Restautor 1970; 1 (4) : 245-9.
2. Wendelbo 0. The use of enzymes for restoration
purposes. Archives et Bibliothtques de Belgique.
Num6ro SpCcial 1974; 12: 235-41.
3. Wendelbo 0. Removal of papyrusfrom gesso cartonnage
with some remark on separation of glued papyri.
Symbolae Osloenscs. 1975; 50: 155-6.
4. Wendclbo 0.Extraction of papyri from gcsso
cartonnage: A new method based on an enzymatic opprowch. XN. Congress of Papyrologists. Oxford 1974.
Proceedings. London 1975,226- 40. P1.
5. Wendtlbo 0.Thefreeing of papyri from CartolVUlge.
Restamtor 1975 2 (2): 41-52.
6. Wendelbo 0. Die V e ~ n d u n von
g Proteobrischen
Enrymcn bci &r ~cstauricrun~.
In: ~a~un~sbexicht.
3. Intcrnationaler Grauhischer Restamtonntaa.
~eranstaltctvon IADA in Zuzammenarbeit mirdem
dlinischcn Reichsmhiv, Kopenhagen vom 25. bis
29. August 1975. Kopenhagen 1977,88-96.
7. Flood P, Wendelbo 0.The enzymaticfreeing of papyri
from cartonnage: A connolled sn& by lighr- and
scanning microscopy. Restaurator 1975; 2 (2): 53-60.
8. Wendelbo 0:The urc of proteolyric enzymes in the
restoration of paper and papyrus.Bergen 1976. Thesis.
9. Wendelbo 0. The Ezymatic Scalpel. In: Research in
Norway. 1977. The Norwegian Research Council for
Science and the Humanities (NAVF) 1977.9-15.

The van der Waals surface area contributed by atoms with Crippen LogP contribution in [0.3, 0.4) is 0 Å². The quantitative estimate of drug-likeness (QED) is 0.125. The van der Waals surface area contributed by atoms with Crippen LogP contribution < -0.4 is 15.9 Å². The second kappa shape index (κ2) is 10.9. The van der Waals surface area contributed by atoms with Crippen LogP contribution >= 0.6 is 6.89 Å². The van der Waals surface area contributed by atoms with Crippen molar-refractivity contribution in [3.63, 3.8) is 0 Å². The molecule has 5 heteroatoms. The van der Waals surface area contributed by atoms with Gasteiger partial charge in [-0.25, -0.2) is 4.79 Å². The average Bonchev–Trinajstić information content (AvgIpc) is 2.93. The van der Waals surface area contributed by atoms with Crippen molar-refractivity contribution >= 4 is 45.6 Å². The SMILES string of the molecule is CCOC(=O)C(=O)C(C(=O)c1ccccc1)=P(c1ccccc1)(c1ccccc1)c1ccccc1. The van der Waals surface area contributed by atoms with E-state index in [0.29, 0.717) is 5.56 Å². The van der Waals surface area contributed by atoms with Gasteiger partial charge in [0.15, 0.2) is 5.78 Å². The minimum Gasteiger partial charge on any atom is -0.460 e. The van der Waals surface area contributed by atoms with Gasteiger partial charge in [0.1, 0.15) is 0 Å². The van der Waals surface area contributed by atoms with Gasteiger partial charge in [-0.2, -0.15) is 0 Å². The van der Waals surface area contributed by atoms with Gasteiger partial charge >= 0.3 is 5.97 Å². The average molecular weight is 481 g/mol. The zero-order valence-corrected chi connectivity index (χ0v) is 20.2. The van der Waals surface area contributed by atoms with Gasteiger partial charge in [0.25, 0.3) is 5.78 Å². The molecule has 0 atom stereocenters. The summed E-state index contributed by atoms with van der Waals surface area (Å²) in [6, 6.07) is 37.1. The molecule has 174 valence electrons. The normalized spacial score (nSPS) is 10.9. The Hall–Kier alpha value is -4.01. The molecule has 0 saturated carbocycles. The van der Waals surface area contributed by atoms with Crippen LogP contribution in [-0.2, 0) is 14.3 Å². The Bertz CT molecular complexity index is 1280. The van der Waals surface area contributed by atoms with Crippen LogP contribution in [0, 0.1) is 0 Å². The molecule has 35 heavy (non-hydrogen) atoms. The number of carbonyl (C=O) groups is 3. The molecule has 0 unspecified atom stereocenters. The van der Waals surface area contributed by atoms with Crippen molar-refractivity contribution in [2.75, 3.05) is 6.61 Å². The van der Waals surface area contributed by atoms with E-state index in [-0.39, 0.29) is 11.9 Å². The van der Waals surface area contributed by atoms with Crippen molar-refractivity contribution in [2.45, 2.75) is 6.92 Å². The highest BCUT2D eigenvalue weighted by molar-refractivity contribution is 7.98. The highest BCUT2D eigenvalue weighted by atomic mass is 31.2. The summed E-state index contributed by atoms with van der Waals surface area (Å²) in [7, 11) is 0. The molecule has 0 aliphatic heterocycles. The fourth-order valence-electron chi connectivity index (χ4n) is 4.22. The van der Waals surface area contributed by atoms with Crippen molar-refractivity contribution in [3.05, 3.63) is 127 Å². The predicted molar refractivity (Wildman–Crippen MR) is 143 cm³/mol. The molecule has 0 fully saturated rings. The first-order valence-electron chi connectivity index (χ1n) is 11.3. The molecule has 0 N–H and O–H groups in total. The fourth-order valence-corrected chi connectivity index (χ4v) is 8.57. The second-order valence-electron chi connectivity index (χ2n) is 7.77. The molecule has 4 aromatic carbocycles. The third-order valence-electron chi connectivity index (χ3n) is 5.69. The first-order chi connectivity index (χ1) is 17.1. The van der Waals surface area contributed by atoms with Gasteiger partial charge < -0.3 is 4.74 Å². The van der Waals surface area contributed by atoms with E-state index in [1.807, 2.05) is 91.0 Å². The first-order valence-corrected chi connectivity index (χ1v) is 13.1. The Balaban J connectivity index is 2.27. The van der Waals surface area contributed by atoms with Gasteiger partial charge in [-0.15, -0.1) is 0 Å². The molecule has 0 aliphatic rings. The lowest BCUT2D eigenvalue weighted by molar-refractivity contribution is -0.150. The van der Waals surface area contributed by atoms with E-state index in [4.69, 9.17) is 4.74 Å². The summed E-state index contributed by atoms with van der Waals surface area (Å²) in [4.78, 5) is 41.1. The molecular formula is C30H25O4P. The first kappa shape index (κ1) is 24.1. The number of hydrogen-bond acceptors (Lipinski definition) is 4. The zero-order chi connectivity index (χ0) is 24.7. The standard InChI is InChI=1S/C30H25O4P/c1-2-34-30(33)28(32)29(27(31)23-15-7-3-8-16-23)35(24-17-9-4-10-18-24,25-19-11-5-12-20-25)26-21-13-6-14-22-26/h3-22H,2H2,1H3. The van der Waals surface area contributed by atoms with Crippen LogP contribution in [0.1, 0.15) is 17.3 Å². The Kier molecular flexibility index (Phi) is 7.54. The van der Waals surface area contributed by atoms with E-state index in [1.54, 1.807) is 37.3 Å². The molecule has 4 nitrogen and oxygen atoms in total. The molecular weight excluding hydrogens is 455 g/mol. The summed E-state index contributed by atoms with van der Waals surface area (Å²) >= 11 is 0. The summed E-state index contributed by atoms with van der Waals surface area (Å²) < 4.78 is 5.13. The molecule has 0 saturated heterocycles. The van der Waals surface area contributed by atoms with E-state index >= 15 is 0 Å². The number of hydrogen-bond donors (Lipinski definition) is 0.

10. Wendelbo 0.It$ormarjonsburerenpapyrus ifommdens
Egypt. In: Kultur og Natur. Festskrift ti1
Gerhard Munthe 28. April 1989. Oslo 1989.
11. Segal J. Cooper D. The use of e ~ m c tos
release adhesives. The Paper Conservator 1977;2:47-50.
12. Fosse B. StflrmwFC. Kleve K. An easy and cheap method of
removing papyrus from gesso cartonnage.
Symbolac Osloenses 1981; LVI: 171-179.
13. DeSantis P. C. Some observations on the use of enzymes
in paper adhesives.
J . of the American Institute of Conservation 1983; 23: 7-27.
Oystein Wendelbo
University Library of Oslo:
Division of the Faculty of Medicine
PB 1113 Blindem
N-0317 Oslo 3
ABSTRACT: Enzymes arc bioca ysts
eir unique property is their ability to
accelerate chemical reactions, from 101 to 10 times (1000 billion to 1 trillion times).
Being proteins, they differ from most other catalysts in two ways; they arc specific for one
chemical reaction only and they arc influenced by factors critical to other protein reactions
e.g. pH, temperature a.o. They act by combining to subsuate molecules, forming an
enzyme-subsuate complex. A part of the enzyme molecule, the active site, starts the reaction
with the substrate in a 'key-and lock' position. This lowers the activation energy for the
reaction and is the very basis for the reaction to stan so swiftly.
The author started to work with enzymes for restoration purposes in 1970, due to an
accident with waterdamage to books in the University Library of Bergen. The enzyme
trypsin was used as an "enzymatic scalpel" to m p e n the stiff waterdamaged book blocks.
Over the years the enzymatic approach has been found useful to solve other restoration
problems as well. Sealed papers by glue or starch paste can safely be separated either by
protcolytic or carbohydrate splitting enzymes. The same good results have been
demonstrated for the removal of bookplates from valuable books, for the f r d i g glued
historical documents from bookwvers used in the 16th-17th centuries, the extraction of old
Egyptian papyri from gesso cartonnage a.0.
It is the author's opinion that "the enzymatic scalpel", properly used, is an
indispensable tool in the the restortr's armamentarium.
.P 4"